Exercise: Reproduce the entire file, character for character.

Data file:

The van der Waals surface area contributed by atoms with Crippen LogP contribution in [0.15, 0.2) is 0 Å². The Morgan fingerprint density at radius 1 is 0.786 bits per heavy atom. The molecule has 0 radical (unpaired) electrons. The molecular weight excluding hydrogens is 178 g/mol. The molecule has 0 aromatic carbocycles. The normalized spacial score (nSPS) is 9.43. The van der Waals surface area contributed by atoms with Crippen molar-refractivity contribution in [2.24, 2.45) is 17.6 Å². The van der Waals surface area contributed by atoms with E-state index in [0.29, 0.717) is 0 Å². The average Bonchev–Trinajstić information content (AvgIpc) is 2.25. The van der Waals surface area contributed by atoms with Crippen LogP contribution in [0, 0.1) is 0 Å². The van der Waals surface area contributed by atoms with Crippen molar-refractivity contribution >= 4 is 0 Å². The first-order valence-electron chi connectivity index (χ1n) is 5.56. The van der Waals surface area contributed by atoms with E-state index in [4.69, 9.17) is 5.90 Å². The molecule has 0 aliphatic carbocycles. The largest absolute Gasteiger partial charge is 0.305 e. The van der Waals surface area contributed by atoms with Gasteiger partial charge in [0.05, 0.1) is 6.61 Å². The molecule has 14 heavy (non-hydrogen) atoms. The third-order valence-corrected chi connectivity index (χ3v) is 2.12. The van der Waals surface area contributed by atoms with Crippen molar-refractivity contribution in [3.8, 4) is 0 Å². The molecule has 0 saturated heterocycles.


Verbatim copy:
The van der Waals surface area contributed by atoms with Crippen LogP contribution in [0.15, 0.2) is 0 Å². The Morgan fingerprint density at radius 1 is 0.786 bits per heavy atom. The molecule has 0 radical (unpaired) electrons. The molecular weight excluding hydrogens is 178 g/mol. The molecule has 0 aromatic carbocycles. The normalized spacial score (nSPS) is 9.43. The van der Waals surface area contributed by atoms with Crippen molar-refractivity contribution in [2.24, 2.45) is 17.6 Å². The van der Waals surface area contributed by atoms with E-state index in [0.29, 0.717) is 0 Å². The average Bonchev–Trinajstić information content (AvgIpc) is 2.25. The van der Waals surface area contributed by atoms with Crippen LogP contribution in [0, 0.1) is 0 Å². The van der Waals surface area contributed by atoms with Crippen molar-refractivity contribution >= 4 is 0 Å². The first-order valence-electron chi connectivity index (χ1n) is 5.56. The van der Waals surface area contributed by atoms with E-state index in [4.69, 9.17) is 5.90 Å². The molecule has 0 aliphatic carbocycles. The largest absolute Gasteiger partial charge is 0.305 e. The van der Waals surface area contributed by atoms with Gasteiger partial charge in [0.05, 0.1) is 6.61 Å². The molecule has 14 heavy (non-hydrogen) atoms. The third-order valence-corrected chi connectivity index (χ3v) is 2.12. The van der Waals surface area contributed by atoms with Crippen molar-refractivity contribution in [3.8, 4) is 0 Å². The molecule has 0 saturated heterocycles.